In Praise of Disorder

Although we humans have an inherent need to reconcile the world we live in so that we might ameliorate any measure of maddening dissonance between our beliefs, our aspirations, and the brutal realities thrust upon us, the truth is our world is a messy and chaotic place that progresses through random events.  Many of those events are originated by the few among us who engage in what Yale’s James C. Scott recently described as thoughtful disobedience.  Anarchism, he argues, is alive and well throughout both the developed and developing world and can be credited with much of the progress we herald as great.  At times, Scott illustrates, anarchism is expressed as acts of insubordination—both large and small—that alter our world.  Small, like students tromping a new path through the well-groomed grass of a university quadrangle that is later made ‘official’ by being paved with concrete once grounds crews realize that reseeding the preferred route is a fool’s task, and large like Rosa Parks act of defiance on a bus in Montgomery, Alabama in 1955 that gave rise to the civil rights movement, which resulted in the Civil Rights Act of 1964.  Official order, largely conjured to protect those in power, is no match for what Scott describes as “vernacular order” that is claimed, expressed, and maintained by the “petty bourgeoisie.”[1]

Disorder, in Scott’s interpretation, is the necessary condition of progress; without it we would be staking our future on official committees that at birth lack the necessary chromosomal attributes to produce anything at all that might be considered new or better.  For example, as we reflect on great accomplishments in education (KIPP Academies), technology (iPhone), and medicine (stem cell research), each were advanced by one or a few people working against official order including well-funded adversaries with access to seemingly overwhelming political power.  And yet, working in the ether of disorder, they have prevailed and created new models of success for others to follow.  Scott’s message is worth serious consideration while our politicians, corporate titans, central bankers, Davos elite, and the jester-pundits that dance in their vaporous wake fight over the microphone in a gratuitous attempt to persuade us that our future flows through them.  Disorder, not the order inferred by institutions, norms, and opinion polls is the incubator of greatness.  Although many of us, myself included, appreciate President Obama’s recent clarion call for togetherness in his second inaugural address, the quest for the benefits of common interest and collective action—rooted (as he argued) in the words of the Declaration of Independence—must be preceded by the inspirations of the few among us who find no trepidation in ignoring official order that is guarded by the vapid sentries of banality.[2]  Indeed, those who penned the Declaration itself rejected the order of the day.  The togetherness that followed and gave birth to a new nation was also courageous, but absent the impetus born of inspiration and insubordination in the oft-maligned chaos of disorder, the United States would have never come into being.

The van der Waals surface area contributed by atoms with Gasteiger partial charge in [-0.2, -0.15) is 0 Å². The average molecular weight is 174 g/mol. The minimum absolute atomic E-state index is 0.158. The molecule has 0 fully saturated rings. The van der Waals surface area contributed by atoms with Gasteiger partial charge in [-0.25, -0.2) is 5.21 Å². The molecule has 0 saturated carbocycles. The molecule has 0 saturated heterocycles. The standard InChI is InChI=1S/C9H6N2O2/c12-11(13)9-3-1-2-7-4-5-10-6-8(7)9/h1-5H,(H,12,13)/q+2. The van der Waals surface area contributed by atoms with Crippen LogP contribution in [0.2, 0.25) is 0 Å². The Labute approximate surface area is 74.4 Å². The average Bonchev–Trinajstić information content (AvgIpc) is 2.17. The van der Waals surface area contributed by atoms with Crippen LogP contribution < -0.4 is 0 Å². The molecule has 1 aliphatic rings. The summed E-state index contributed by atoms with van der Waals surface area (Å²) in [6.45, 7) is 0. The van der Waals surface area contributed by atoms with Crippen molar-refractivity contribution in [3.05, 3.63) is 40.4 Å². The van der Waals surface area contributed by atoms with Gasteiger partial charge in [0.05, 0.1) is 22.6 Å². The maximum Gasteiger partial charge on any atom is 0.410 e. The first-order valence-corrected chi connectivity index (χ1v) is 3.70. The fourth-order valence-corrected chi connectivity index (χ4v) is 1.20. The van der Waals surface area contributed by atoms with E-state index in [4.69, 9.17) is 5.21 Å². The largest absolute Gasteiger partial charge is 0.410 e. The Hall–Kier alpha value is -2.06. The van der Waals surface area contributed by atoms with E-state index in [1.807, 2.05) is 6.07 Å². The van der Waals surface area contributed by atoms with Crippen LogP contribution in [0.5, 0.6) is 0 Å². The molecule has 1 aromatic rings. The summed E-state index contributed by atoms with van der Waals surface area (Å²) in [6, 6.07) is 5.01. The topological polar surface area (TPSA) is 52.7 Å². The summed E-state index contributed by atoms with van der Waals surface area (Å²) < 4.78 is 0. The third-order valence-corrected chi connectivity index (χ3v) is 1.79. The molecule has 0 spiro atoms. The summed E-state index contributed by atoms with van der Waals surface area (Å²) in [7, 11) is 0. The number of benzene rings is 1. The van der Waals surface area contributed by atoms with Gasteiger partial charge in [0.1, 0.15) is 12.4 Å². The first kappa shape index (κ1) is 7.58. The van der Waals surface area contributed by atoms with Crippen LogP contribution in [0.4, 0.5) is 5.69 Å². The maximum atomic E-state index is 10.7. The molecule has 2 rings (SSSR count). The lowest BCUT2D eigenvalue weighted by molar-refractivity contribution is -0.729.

The benefits of disorder are further substantiated in the work of Nicholas Nassim Taleb.  His thesis, which has been developed in his books Fooled by Randomness (2001), The Black Swan (2007), and Antifragile (2012) argues that the world advances largely by events that no one – especially those who live in the trappings of official order – see coming, but which have profound effects on financial markets and the societies we call our own.  The strategic implications are, he argues, quite obvious: seek an antifragile state of being in order to gain from volatility and disorder, which is predominant (and always has been) in the world in which we live.  The great model, which both Scott and Taleb use as a referent for their monikers of anarchism and antifragility, is nature itself, which is the most antifragile system in the world, constantly adapting to, and benefiting from, volatility and disorder.  How to become antifragile starts with accepting that the world does not function according to the theories and models taught in most academic institutions that seek to provide their students with tools to fit the world inside of a box constructed from magical (and tenured!) thinking.  Then, structure an autonomous life disconnected from systemic risk by, for example, eliminating debt.  Seek not just resilience—the capacity to recover from the inevitable shocks that occur—but aim to benefit from the volatility and disorder that crushes the fragile.  In effect, win the game before others even realize it has begun.

The great work-arounds that I wrote about here in December 2011, and regaining personal sovereignty, which I wrote about in June 2012, are emblematic of disorder-friendly modalities.  One must simply ignore the silliness of those who claim that by virtue of their position or birthright they are worthy of our attention … that we ought to follow them without questioning first the very source of their presumed power.  If it originates from beyond their own personal intellect and character, we should turn our faces away and treat them as a nuisance of distraction while we pursue our own ambitions and dreams under the counsel of our own hard-won sensibilities.  There exist innumerable stories throughout history of how individuals changed the course of history while there are very few (if any) that can be credited to those who claim the mantle of official order.  It is in our power—as antifragile anarchists—to change our world.

[1] James C. Scott, Two Cheers for Anarchism (Princeton: Princeton University Press), pp. 30, 84.
[2] A transcript of Obama’s second Inaugural Address can be found at